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The Essay
Show #383
Tautalus the Tuba Player
David Gunn

In 1603, Johann Bayer published Uranometria, the first comprehensive star atlas. It contained engravings of 89 different constellations--star formations named after classical mythological characters that appear in the night sky as if seen on the inner surface of a huge celestial sphere surrounding the Earth. Today, only 88 constellations remain. So, what happened to the 89th?

For the answer, we must journey to a remote backwater of the southern hemisphere where, nestled among a cluster of very faint magnitude 600 stars, lies the curious constellational duo of Vellum the Bookbinder and Arugula the Salad Green. It's curious because these two star formations regularly swap component stars. Astronomers have no explanation for the phenomenon, and conventional cosmological wisdom is to simply ignore it. The story of Vellum and Arugula, too, is one that doesn't jibe with traditional Greek mythology.

Vellum lived humbly in a small cottage on the outskirts of Mount Olympus Village. Like Sisyphus, who was forever condemned to roll a huge stone up Nob Hill in San Francisco, Vellum was doomed to bind books all day and all night. He never knew why he had to perform such an onerous task. His friend, Hermes, once said that the gods checked out a lot of books from the Olympian library and it was simply a matter of constant wear and tear. Actually, the task wasn't relentless. He had a few hours off every other evening, and during those precious moments he repaired to a garden in back of his cottage where he tended to his lovely Arugula. Her beautiful purple-veined, yellow-white petals drove Vellum to distraction, and he could never bring himself to harvest her leaves for the tossed green salad that he so often craved. One day, while rebinding a particularly unsavory book on usury for Pavo the Pawnbroker, he heard a knock on his door. There stood a busker bearing a musical instrument that Vellum had never seen before. The busker's name was Tautalus. He said that he came from long ago and far away and was on a lifelong quest for the perfect note. He called his instrument a tuba. Vellum thought immediately of the clandestine ligation operation that his ex-wife Hydrus the Hydrangea had had to tie her fallopian tubes. He wondered what sound could result from such a procedure that could possibly be considered agreeable. But then Tautalus took a deep breath, curled his lips around the mouthpiece, and gently blew into it.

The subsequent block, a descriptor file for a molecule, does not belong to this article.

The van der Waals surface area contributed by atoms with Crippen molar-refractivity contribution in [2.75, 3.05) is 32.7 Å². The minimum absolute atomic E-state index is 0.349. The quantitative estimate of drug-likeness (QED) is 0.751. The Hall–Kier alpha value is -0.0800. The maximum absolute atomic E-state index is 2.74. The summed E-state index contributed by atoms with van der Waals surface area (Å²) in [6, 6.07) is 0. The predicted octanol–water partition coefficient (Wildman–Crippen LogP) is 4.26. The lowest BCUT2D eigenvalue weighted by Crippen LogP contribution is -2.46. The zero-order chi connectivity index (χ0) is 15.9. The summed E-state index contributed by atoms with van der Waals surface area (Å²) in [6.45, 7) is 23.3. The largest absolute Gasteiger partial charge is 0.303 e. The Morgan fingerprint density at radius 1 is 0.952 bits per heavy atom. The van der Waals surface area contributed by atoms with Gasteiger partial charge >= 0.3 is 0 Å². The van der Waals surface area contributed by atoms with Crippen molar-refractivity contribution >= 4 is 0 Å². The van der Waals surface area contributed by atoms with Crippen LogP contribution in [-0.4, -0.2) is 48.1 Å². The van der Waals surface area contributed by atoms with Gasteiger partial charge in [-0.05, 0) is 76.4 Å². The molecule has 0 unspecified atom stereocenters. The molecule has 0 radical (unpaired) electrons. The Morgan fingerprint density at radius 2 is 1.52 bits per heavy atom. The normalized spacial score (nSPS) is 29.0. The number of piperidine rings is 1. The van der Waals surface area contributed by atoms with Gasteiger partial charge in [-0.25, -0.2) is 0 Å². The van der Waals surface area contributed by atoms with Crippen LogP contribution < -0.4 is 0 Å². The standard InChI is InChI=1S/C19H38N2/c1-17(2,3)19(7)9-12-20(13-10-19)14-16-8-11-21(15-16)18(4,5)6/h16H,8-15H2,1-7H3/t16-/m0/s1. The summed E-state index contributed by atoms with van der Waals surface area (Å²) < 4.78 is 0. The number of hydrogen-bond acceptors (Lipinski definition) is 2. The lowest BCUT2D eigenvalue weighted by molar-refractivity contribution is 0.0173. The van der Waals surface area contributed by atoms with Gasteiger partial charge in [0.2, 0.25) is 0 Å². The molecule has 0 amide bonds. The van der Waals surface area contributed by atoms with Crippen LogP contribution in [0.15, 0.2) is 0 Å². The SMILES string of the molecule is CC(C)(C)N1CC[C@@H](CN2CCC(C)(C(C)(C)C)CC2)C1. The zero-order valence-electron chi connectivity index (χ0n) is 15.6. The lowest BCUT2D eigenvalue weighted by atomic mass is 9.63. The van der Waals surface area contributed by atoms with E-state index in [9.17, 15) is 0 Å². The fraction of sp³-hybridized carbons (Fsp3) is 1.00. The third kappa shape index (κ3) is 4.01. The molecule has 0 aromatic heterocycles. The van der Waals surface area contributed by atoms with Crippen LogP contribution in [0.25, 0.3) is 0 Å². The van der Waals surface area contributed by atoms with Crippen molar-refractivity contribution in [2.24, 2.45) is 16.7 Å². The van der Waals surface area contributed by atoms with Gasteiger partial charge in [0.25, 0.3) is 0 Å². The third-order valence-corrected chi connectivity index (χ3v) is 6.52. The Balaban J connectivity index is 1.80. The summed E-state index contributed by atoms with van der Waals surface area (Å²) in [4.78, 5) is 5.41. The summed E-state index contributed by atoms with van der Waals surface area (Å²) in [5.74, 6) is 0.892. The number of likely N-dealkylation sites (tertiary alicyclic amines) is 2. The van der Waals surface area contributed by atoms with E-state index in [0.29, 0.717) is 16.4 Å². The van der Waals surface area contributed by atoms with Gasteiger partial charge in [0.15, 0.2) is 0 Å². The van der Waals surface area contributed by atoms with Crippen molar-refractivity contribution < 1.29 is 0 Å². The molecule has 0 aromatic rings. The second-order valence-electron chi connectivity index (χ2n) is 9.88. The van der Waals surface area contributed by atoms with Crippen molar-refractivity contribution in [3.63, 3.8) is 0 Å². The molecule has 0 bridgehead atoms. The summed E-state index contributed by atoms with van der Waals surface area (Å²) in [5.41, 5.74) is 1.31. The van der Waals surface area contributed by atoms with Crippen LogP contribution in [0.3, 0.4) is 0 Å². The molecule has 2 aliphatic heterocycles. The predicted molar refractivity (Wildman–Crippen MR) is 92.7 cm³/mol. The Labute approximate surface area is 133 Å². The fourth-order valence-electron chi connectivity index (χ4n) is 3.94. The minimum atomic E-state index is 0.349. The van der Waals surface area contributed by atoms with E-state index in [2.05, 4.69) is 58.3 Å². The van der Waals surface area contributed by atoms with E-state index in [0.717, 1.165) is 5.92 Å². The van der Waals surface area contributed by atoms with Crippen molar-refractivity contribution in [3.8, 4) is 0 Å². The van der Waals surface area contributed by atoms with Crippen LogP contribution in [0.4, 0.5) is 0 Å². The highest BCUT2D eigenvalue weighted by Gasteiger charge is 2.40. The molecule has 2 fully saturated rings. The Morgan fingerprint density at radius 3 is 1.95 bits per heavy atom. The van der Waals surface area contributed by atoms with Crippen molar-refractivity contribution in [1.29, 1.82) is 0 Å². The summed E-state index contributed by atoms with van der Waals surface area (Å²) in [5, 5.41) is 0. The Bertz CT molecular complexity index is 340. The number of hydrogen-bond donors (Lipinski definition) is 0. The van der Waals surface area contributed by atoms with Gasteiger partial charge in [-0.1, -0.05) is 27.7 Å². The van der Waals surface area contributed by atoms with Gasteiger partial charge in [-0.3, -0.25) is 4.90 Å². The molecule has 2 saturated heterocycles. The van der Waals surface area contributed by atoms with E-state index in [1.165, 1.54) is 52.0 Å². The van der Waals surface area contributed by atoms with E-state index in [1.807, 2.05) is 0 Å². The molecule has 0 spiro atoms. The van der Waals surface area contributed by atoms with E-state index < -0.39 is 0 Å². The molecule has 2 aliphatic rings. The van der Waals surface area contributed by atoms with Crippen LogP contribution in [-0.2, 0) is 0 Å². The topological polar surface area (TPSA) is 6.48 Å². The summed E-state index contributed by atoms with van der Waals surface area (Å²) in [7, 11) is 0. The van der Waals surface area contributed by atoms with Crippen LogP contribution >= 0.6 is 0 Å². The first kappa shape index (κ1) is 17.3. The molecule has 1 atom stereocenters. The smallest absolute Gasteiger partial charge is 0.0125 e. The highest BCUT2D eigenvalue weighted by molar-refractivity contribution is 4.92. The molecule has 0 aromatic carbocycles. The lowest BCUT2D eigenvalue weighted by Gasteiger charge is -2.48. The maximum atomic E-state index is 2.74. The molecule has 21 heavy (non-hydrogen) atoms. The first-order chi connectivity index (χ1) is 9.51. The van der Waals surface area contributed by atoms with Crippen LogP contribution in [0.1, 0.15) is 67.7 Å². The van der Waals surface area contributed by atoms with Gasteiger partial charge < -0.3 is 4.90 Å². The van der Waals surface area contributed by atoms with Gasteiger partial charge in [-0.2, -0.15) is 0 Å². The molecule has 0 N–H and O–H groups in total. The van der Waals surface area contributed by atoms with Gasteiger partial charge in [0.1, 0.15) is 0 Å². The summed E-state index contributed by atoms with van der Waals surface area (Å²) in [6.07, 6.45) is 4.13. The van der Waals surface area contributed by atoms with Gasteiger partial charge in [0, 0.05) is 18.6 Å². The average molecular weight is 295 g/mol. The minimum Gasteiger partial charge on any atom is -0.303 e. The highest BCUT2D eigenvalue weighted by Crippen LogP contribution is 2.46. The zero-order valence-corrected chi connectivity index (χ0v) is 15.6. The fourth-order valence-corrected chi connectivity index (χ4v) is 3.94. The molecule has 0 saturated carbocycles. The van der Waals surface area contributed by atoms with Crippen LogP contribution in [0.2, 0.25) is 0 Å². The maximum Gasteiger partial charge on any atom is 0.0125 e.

What resonance! Such sonority! The sound seemed to wrap around him in pillowy timbres, gently caressing his cochleæ, filling him with simultaneous feelings of lofty aspiration and utter tranquillity. It evoked the glory of the Olympic gods without having to endure their insufferable hauteur, and unshackled him from the drudgery of bookbinding. At last Tautalus stopped playing, and Vellum drifted back to the present. He eagerly tossed a couple of coins into Tautalus' open instrument case. Then he thought about Arugula. How might she react to this music?

The bookbinder led the tuba player to his garden, pointed out his beloved Mediterranean plant, and urged him to play. But where Vellum saw only Arugula's botanical pulchritude, Tautalus saw a hottie desperate for some organic lovin'. And so he again began to play. But where the music had previously been serene and limpid, now it was dissolute, licentious, lustful. Arugula responded in kind. She writhed and flailed, flirted and flounced. She even pulled up her roots, swaggered over to the tuba player, and mooned him. Vellum had never seen her look so wanton. She was acting more like her libertine forebears, the Rockets. And he didn't like it.

Angrily, he grabbed Tautalus and booted him off his property. He kicked him so hard that he launched the tuba player up into the sky. Just then, Pavo the Pawnbroker stopped by to collect his book. When he learned that it wasn't ready, he, in a huff, booted Vellum into the heavens. For good measure, he tossed the still slutty Arugula up there, too.

For millennia, Tautalus sailed through the firmament playing his tuba, chased by both Arugula and Vellum, though for entirely different reasons. Once Arugula caught up to him, and out of a night's passion came Sousaphonia, a magnitude 4 blue star. But then, mere celestial moments after Bayer noted and registered Tautalus in his Uranometria, Vellum collared the tuba player and really sent him packing. Off he sailed into another galaxy, where it is rumored he plays his instrument still. Vellum caught up to Arugula in the southern hemisphere, where they eventually reconciled and, to this day, swap constituent stars--except for Sousaphonia, which Vellum demanded be exiled to the constellation Floozium.

How very timely, then, is this 383rd episode of Kalvos & Damian's New Music Bazaar, because not only does it feature a live in-studio concert of Tautalus' music, but it also highlights the cosmologically pawnbroking talents of Kalvos.